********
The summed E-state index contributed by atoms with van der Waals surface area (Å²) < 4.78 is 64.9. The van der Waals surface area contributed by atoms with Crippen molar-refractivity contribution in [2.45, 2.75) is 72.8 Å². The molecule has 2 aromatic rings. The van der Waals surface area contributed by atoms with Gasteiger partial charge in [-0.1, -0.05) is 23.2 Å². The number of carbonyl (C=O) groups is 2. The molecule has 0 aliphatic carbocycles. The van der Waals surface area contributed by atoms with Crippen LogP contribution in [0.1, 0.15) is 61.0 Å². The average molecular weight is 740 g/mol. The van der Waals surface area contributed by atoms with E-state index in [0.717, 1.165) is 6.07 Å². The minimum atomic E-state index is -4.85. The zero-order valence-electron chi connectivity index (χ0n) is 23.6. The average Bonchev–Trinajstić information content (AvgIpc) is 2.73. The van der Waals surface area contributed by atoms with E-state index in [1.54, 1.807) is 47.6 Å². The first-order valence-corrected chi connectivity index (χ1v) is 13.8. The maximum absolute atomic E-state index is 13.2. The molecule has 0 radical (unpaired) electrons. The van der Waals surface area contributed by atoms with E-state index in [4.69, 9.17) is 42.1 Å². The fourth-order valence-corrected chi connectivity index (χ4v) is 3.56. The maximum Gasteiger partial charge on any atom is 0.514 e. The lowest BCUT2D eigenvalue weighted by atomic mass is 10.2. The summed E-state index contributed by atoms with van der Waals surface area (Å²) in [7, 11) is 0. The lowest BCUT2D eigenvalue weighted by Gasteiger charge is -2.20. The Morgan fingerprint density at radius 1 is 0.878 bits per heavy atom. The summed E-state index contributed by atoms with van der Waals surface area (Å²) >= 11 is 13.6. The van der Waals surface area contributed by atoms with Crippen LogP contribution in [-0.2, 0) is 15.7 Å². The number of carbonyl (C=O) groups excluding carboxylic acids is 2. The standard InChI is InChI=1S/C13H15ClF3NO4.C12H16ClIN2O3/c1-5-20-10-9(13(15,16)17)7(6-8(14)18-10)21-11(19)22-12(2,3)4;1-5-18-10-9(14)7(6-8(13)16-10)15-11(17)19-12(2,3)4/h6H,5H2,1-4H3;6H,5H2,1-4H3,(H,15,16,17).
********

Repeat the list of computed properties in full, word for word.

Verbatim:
The summed E-state index contributed by atoms with van der Waals surface area (Å²) < 4.78 is 64.9. The van der Waals surface area contributed by atoms with Crippen molar-refractivity contribution in [2.45, 2.75) is 72.8 Å². The molecule has 2 aromatic rings. The van der Waals surface area contributed by atoms with Gasteiger partial charge in [-0.1, -0.05) is 23.2 Å². The number of carbonyl (C=O) groups is 2. The molecule has 0 aliphatic carbocycles. The van der Waals surface area contributed by atoms with Crippen LogP contribution in [0.1, 0.15) is 61.0 Å². The average molecular weight is 740 g/mol. The van der Waals surface area contributed by atoms with E-state index in [0.717, 1.165) is 6.07 Å². The minimum atomic E-state index is -4.85. The zero-order valence-electron chi connectivity index (χ0n) is 23.6. The average Bonchev–Trinajstić information content (AvgIpc) is 2.73. The van der Waals surface area contributed by atoms with E-state index in [1.54, 1.807) is 47.6 Å². The first-order valence-corrected chi connectivity index (χ1v) is 13.8. The maximum absolute atomic E-state index is 13.2. The molecule has 0 radical (unpaired) electrons. The van der Waals surface area contributed by atoms with E-state index in [4.69, 9.17) is 42.1 Å². The fourth-order valence-corrected chi connectivity index (χ4v) is 3.56. The maximum Gasteiger partial charge on any atom is 0.514 e. The lowest BCUT2D eigenvalue weighted by atomic mass is 10.2. The summed E-state index contributed by atoms with van der Waals surface area (Å²) in [7, 11) is 0. The lowest BCUT2D eigenvalue weighted by Gasteiger charge is -2.20. The Morgan fingerprint density at radius 1 is 0.878 bits per heavy atom. The summed E-state index contributed by atoms with van der Waals surface area (Å²) >= 11 is 13.6. The van der Waals surface area contributed by atoms with Crippen LogP contribution in [-0.2, 0) is 15.7 Å². The number of carbonyl (C=O) groups excluding carboxylic acids is 2. The standard InChI is InChI=1S/C13H15ClF3NO4.C12H16ClIN2O3/c1-5-20-10-9(13(15,16)17)7(6-8(14)18-10)21-11(19)22-12(2,3)4;1-5-18-10-9(14)7(6-8(13)16-10)15-11(17)19-12(2,3)4/h6H,5H2,1-4H3;6H,5H2,1-4H3,(H,15,16,17).